Thursday, December 01, 2005

Too important to succeed

On this Global AIDS Day, let's perform a thought experiment. Imagine erectile dysfunction was considered a global humanitarian emergency: an epidemic so terrible that the World Health Organization considered it a top priority. And say it was considered a paramount obstacle to alleviating global poverty. Naturally, any treatment developed couldn't be offered at market value, right? Sure there are thousands and thousands of citizens of industrialized nations who would be willing to pay a premium for such a blockbuster drug. But that wouldn't be fair to limp lovers in sub-Saharan Africa! Any pharmaceutical company considering an investment of hundreds of millions of dollars in research would be faced with the reality that as soon as a cure was developed, national governments and international bodies would insist on the moral imperative that, for the greater good, the enterprising company must distribute the drug at cut-rate prices. Even if they were allowed to charge full market prices to rich-world patients, the cheaper pills would inevitably find their way out of Africa. So faced with this reality along with the tremendous financial risk inherent in drug-development, no pharmaceutical company would invest in such a venture. Oh sure, there would be some research done on a humanitarian or governmental basis, but the results would pale in comparison with what competing Fortune 500 pharmaceutical companies could have produced.

Well it's a good thing, that erectile dysfunction is not considered a global humanitarian emergency, otherwise Viagra would have never been developed.

How back-asswards is that! The fight against epidemics is destined to fail, because it's "too important to leave to the market", and thereby TOO IMPORTANT TO SUCCEED. It's the same reason we don't have a universal flu vaccine, a solution to global starvation, or sufficient education systems. Things like toenail fungus, mobile phones, seasonal allergies, and 3D animation aren't that big of a deal; so we can let the market work absolute wonders in those realms. But as for the really critical problems in the world, we feel the need to hobble all efforts to solve them with regulations, subsidies, price controls, and ham-fisted government ventures.

Let's call the following situation Plan B. What if a pharmaceutical company knew it would be able to charge $20,000 for a cure for AIDS without any governmental interference? There are PLENTY of wealthy and middle class AIDS sufferers who would pay such a sum, even if they had scrimp, save, and work weekends to do it. The prospect of that kind of revenue would be a tremendously strong incentive to invest heavily in a cure.

"But wait!" says the moderate liberal would-be-do-gooder, "That's unjust! Sub-Saharan Africa is where a cure is most-needed, and people there can't afford $20,000! Are you going to let them die, just because they're poor? You have to lower the price!"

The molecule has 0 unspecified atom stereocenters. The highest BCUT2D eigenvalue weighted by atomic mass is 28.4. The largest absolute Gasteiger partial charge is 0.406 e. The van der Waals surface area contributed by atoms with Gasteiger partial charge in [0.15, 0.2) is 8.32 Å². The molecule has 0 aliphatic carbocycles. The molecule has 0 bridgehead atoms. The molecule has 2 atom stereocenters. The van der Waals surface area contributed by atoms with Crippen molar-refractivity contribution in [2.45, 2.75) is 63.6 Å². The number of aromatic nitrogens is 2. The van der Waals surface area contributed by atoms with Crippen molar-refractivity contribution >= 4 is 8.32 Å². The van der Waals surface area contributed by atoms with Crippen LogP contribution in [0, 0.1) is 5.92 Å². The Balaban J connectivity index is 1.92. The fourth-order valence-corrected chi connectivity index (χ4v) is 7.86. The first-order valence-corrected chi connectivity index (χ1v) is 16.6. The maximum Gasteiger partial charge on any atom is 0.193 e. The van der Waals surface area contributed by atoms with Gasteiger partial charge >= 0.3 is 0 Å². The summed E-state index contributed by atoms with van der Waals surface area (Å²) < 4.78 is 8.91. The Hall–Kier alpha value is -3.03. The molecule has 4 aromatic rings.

Just hold on, and put down the "Patients, Not Profits" placard for a second. What you're talking about is what we're doing now: Plan A. Let Plan B play itself out. For once, resist your impulse to solve a problem with a new rule.

Now eventually everyone who has AIDS and can afford $20,000 will buy the "egregiously priced" cure for AIDS. But there would still be lots of AIDS patients who could afford to pay $10,000 a pop. So now it's in the company's own interest to lower the price (smaller profit margins are better than no profits at all). After that market dries up, the company would lower its price perhaps to $5,000, then $2,000, then $1,000. How low would they be willing to go? As low as they can afford to and still make a profit, the level of which would steadily decline as with practice, they became more efficient at making the drug. And since the lowest economic level of AIDS patients is also the most populous level, the company (and its competitors, once its patent expires) would have extra incentive to become cost-efficient enough to offer the drug at ever-lower prices.

So let's review. Plan A (the current plan) has no cure: plenty of good intentions, but no cure. Well at least it's egalitarian. Everybody has an equal amount of AIDS cures: zero.

Plan B has those miserable fat cats in the pharmaceutical industry getting even more filthy rich then they already are. And what's more Magic Johnson gets in the front of the line for the cure, just because he's rich! Tons of impoverished AIDS victims will die before the cure becomes affordable enough for them.

But multiples more would die (which they do) if there were no cure at all (which there isn't) and Plan A were in effect (which it is).

Self-styled progressives wonder why society's priorities are so screwed up: why lawyers and Viagra get more money than teachers and AIDS treatments. Little do they realize that it's their very attempts at improving society's priorities that are distorting the market, thereby preventing it from reflecting our true priorities.


Post a Comment

<< Home

Site Meter